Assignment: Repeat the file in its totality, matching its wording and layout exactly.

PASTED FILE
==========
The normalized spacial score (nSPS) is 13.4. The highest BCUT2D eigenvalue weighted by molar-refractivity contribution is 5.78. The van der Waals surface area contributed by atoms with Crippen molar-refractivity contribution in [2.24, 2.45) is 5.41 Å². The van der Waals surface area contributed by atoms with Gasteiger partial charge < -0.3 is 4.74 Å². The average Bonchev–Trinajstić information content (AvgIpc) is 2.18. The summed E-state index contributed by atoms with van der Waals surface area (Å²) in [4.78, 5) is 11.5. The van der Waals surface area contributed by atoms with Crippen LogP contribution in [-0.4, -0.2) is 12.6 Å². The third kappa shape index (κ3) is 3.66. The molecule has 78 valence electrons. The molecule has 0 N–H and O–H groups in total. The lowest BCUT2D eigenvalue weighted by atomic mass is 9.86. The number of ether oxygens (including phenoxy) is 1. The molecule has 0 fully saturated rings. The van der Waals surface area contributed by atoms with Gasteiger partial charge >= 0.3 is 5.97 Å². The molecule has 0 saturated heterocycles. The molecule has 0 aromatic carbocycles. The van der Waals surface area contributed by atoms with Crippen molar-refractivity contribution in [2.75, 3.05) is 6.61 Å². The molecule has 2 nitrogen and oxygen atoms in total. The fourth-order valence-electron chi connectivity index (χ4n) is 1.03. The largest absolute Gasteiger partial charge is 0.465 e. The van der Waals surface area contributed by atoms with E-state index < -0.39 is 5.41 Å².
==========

The normalized spacial score (nSPS) is 13.4. The highest BCUT2D eigenvalue weighted by molar-refractivity contribution is 5.78. The van der Waals surface area contributed by atoms with Crippen molar-refractivity contribution in [2.24, 2.45) is 5.41 Å². The van der Waals surface area contributed by atoms with Gasteiger partial charge < -0.3 is 4.74 Å². The average Bonchev–Trinajstić information content (AvgIpc) is 2.18. The summed E-state index contributed by atoms with van der Waals surface area (Å²) in [4.78, 5) is 11.5. The van der Waals surface area contributed by atoms with Crippen LogP contribution in [-0.4, -0.2) is 12.6 Å². The third kappa shape index (κ3) is 3.66. The molecule has 78 valence electrons. The molecule has 0 N–H and O–H groups in total. The lowest BCUT2D eigenvalue weighted by atomic mass is 9.86. The number of ether oxygens (including phenoxy) is 1. The molecule has 0 fully saturated rings. The van der Waals surface area contributed by atoms with Gasteiger partial charge >= 0.3 is 5.97 Å². The molecule has 0 saturated heterocycles. The molecule has 0 aromatic carbocycles. The van der Waals surface area contributed by atoms with Crippen molar-refractivity contribution in [2.75, 3.05) is 6.61 Å². The molecule has 2 nitrogen and oxygen atoms in total. The fourth-order valence-electron chi connectivity index (χ4n) is 1.03. The largest absolute Gasteiger partial charge is 0.465 e. The van der Waals surface area contributed by atoms with E-state index < -0.39 is 5.41 Å².